This image dates from around the late 1870s. Each man in completely distinct from others in the group and whether or not they were gamblers as implied is open for question. Who they were and what relationship brought them together for the photograph will probably never be known but it is fascinating to speculate are to what their association may have been.

Carradine

Above: Actor John Carradine as James Barrow McBride in The Mind Reader, a 1959 episode of ABC Television series The Rifleman. Image: ABC Television/riflemanconnors.com.

faro

Above: while poker was played in the Old West, contrary to depictions in Hollywood westerns it was not as popular as commonly believed. Faro – pictured above – was by far the card game most encountered in gambling halls and saloons. Today the easily played game is virtually extinct possibly due to the low house odds when played fairly. 

Fragments of the Old West – or Checking in at Tombstone

Another fragment of the Old West – a Pima County Bank Check/Draft from Tombstone, Arizona dated September 6, 1881, payable to a member of the Fesenfeld family of Anaheim Township which was then part of Los Angeles County. It is endorsed on the reverse by S. J. Fesenfeld and countersigned by banker B. F. Seibert (Benjamin F. Seibert) also of Anaheim.  The check was drawn at Tombstone a little less two months before what would become the most infamous gunfight in the Old West – the Gunfight at the OK Corral. It is signed by P.W. Smith, Manager.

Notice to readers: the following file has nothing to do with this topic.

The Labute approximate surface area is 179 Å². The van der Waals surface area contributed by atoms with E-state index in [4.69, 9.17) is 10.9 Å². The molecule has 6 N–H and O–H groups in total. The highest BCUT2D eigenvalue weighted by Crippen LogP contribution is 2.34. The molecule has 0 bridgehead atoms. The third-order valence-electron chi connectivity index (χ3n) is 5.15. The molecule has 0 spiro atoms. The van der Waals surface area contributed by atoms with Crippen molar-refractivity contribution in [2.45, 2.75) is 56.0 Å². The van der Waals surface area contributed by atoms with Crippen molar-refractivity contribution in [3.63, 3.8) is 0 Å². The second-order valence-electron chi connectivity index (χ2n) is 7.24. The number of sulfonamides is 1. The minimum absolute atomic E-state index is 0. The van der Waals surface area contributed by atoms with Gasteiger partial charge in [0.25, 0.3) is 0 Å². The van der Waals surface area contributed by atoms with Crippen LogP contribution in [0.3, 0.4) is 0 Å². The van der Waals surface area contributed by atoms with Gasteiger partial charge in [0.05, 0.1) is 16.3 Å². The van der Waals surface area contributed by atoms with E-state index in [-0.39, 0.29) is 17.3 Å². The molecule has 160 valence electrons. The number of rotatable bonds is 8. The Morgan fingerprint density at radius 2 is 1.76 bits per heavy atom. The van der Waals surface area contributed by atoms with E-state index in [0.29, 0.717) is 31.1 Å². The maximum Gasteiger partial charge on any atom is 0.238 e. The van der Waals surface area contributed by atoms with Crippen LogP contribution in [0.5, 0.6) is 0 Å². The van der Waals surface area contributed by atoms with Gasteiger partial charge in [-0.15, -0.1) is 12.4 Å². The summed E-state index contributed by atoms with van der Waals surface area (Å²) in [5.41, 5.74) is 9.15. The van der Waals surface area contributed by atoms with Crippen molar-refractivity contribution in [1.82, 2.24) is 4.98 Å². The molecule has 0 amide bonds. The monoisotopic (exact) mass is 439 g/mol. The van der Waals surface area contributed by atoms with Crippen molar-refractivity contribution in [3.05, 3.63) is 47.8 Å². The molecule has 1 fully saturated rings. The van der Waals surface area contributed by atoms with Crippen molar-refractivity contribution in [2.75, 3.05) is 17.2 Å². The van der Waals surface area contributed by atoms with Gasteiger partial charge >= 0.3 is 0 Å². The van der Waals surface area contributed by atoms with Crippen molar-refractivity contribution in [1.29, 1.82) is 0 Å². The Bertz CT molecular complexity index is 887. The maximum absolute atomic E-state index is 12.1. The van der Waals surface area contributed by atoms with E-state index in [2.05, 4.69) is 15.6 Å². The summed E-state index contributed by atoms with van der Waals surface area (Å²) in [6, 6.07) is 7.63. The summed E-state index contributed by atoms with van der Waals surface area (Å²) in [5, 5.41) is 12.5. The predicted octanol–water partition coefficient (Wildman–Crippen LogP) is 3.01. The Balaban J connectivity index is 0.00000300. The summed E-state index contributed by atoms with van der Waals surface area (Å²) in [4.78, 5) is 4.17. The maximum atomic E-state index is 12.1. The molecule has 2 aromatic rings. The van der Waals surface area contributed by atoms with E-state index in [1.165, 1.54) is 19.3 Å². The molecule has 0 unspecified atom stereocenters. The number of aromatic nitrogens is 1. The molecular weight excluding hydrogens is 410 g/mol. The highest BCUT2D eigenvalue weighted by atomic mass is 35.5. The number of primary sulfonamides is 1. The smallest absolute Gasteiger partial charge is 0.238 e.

Tombstone Check 2

Above: A $50.00 Bank Check Pima County Bank Tombstone, Arizona Territory, United States. September 6, 1881. 8 inches by 3 3/8 inches (20.3cm x 8.7cm). Source: Collection of Edward T. Garcia.soldiersofthequeen.com.

Tombstone Check Reverse 2

Above: The reverse side of the check endorsed by S. J. Fesenfeld to “Yourselves” and countersigned by banker Benjamin F. Seibert of the Farmers & Merchants Bank of Los Angeles.

P. W. Smith (Phillip William Smith, 1828-1901) was a key and colorful figure in early Tombstone history. He was a Republican, and considered a member of Wyatt Earp’s political “faction.” It is a little-known fact that the friction between Wyatt Earp and his brothers Virgil and Morgan along with John “Doc” Holliday and the Clantons was as much political as it was legal. The Earps and many of their adherents were members of the Republican Party while Clanton’s and their allies such as Cochise County Sheriff John Behan were all Democrats. Wyatt Earp would run against – and lose to – John Behan for the office of Cochise County Sheriff.